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Ed Day, Rockland County Executive

FOR IMMEDIATE RELEASE
November 21, 2017
Contact: Jane Lerner, Director of Strategic Communications (845) 638-5645
                  Patricia Schnabel Ruppert, D.O., M.P.H., CPE, DABFM, FAAFP (845) 364-2512

FIND OUT ABOUT YOUR FAMILY HEALTH HISTORY


NEW CITY, NY - -
While celebrating Thanksgiving with your family, Rockland County Executive Ed Day and County Health Commissioner Dr. Patricia Schnabel Ruppert encourage residents to take time to talk about your family health history.

Knowing your family health history of certain diseases can help you learn about your health risks and motivate you and your close relatives to take steps to change unhealthy behaviors, such as smoking, not exercising or being active, and poor eating habits. Everyone in your family can benefit from knowing your family's health history and sharing this information with his or her doctor. Talk with your doctor about steps that you can take, including whether you should consider screening sooner, as needed.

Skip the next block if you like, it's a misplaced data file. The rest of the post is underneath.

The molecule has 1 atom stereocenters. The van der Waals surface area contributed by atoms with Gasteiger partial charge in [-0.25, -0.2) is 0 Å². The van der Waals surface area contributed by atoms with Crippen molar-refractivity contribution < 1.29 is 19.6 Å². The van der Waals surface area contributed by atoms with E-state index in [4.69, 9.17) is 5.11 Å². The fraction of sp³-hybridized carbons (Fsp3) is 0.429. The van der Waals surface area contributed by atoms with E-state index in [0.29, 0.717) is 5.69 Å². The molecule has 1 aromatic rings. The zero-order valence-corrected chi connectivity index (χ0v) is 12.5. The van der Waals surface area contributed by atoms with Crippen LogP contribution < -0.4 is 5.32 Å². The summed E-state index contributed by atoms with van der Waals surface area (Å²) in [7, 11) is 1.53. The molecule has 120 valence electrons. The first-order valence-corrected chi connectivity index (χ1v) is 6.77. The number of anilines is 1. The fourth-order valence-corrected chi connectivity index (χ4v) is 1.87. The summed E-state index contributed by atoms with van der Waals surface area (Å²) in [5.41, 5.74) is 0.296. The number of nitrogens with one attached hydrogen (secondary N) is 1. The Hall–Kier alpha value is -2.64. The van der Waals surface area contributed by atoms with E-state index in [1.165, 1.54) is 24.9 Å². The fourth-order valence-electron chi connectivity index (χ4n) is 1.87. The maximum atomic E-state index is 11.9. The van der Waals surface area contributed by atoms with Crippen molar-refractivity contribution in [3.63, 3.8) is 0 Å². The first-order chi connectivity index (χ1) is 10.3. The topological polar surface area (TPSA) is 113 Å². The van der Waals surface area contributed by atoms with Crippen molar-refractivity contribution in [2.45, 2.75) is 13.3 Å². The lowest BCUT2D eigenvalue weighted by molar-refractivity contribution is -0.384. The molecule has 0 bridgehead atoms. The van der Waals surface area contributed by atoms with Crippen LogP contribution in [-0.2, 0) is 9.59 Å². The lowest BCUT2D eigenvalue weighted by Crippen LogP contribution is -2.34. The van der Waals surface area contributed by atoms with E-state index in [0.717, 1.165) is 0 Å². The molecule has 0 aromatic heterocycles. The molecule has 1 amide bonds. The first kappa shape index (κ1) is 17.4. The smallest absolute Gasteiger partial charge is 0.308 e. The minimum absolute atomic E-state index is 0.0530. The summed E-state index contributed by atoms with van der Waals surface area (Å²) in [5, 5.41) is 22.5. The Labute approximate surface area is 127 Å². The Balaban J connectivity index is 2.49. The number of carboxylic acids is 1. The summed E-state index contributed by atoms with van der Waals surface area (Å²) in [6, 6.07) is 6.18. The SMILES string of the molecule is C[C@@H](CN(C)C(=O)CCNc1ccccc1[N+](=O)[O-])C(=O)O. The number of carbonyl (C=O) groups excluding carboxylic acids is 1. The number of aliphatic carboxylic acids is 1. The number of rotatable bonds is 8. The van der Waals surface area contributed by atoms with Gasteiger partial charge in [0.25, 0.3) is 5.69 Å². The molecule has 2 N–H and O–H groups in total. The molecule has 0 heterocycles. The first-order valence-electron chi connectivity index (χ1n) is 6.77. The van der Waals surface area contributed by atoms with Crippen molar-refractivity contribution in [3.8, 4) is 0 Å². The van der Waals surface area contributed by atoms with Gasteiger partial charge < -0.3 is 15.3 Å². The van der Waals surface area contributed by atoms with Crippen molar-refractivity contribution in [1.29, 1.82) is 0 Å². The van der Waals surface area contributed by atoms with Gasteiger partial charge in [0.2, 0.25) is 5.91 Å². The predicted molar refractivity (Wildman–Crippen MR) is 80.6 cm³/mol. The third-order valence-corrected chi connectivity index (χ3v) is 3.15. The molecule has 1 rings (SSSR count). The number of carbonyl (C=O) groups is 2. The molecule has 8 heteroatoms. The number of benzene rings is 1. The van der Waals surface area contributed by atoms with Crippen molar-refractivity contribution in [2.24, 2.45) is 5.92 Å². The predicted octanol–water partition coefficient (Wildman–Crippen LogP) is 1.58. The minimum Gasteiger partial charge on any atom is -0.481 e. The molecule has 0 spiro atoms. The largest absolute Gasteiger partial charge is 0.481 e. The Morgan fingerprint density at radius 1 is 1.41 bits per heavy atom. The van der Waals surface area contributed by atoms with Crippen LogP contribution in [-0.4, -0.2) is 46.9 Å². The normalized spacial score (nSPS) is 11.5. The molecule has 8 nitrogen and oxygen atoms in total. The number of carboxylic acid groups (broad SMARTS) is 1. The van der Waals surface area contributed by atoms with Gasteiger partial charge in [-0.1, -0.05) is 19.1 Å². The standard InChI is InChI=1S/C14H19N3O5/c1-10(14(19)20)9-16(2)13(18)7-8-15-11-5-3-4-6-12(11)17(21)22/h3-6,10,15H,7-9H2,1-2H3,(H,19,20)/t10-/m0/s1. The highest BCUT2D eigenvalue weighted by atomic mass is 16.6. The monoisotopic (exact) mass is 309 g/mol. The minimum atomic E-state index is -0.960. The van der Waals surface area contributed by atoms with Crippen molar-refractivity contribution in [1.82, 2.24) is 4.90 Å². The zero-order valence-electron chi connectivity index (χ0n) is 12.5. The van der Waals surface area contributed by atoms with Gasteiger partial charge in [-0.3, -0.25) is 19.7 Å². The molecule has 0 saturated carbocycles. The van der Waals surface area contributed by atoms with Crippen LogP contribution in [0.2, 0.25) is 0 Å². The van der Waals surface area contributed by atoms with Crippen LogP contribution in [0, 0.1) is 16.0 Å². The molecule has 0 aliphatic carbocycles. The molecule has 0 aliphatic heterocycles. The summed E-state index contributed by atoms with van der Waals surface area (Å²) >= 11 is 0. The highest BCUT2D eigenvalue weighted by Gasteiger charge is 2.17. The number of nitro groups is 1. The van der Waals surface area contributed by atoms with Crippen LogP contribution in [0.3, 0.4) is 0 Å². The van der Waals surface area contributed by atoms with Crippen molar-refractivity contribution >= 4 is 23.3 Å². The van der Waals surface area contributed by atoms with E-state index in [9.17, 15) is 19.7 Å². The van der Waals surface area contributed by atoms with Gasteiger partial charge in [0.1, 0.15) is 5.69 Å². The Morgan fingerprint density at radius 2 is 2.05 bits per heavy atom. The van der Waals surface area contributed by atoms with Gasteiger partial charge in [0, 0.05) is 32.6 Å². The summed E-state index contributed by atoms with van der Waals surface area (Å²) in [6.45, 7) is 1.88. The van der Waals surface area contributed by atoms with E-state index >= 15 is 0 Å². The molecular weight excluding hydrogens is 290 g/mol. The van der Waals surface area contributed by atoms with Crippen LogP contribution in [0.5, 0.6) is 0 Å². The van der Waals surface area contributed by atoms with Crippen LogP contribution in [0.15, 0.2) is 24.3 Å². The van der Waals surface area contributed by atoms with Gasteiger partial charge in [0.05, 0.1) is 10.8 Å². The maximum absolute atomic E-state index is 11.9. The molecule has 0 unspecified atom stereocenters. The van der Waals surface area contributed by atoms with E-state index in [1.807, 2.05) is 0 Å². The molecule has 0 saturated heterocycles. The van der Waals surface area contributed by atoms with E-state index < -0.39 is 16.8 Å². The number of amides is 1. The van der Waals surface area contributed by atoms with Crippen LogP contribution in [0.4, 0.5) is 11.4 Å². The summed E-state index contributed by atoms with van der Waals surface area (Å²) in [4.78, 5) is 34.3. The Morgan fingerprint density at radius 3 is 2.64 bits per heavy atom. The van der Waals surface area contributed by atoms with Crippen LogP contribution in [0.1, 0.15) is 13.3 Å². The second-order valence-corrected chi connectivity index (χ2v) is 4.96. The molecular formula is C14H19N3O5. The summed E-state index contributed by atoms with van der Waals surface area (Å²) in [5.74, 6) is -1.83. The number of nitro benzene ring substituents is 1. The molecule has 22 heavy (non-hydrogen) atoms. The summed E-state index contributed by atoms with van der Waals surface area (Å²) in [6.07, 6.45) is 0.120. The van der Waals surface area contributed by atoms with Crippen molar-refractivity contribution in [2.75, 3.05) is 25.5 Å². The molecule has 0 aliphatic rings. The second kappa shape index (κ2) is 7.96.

Don't know how to start? The CDC (Centers for Disease Control and Prevention) suggests the following steps:

1. Write down the names of relatives you need to include in your history. The most important relatives to talk to for your family health history are your parents, brothers and sisters, and your children. Next, you may want to talk to your grandparents, uncles and aunts, nieces and nephews, and any half-brothers or half-sisters. It is also helpful to talk to great uncles and aunts, as well as cousins.

2. Ask questions, including:

  • Do you have any chronic diseases, such as heart disease or diabetes, or health conditions such as high blood pressure or high cholesterol?
  • Have you had any other serious diseases, such as cancer or stroke?
  • How old were you when you developed these diseases?
  • Also ask about any childhood health problems or birth defects they may have had.
  • For relatives who have died, ask about their age at death and cause of death.

3. Write this information down, update it from time to time, keep it in a safe place for future reference, and share it with your relatives and your health care provider.

Your family health history can give you an idea of your risk for common diseases like heart disease, cancer, and diabetes. "Your health care provider then can review all of the factors and recommend specific tests or treatment plans to prevent or delay disease," said Dr. Ruppert.

Visit these websites for more information and tools to help you collect your family health history: www.cdc.gov/Features/FamilyHealthHistory and www.hhs.gov/familyhistory.

 

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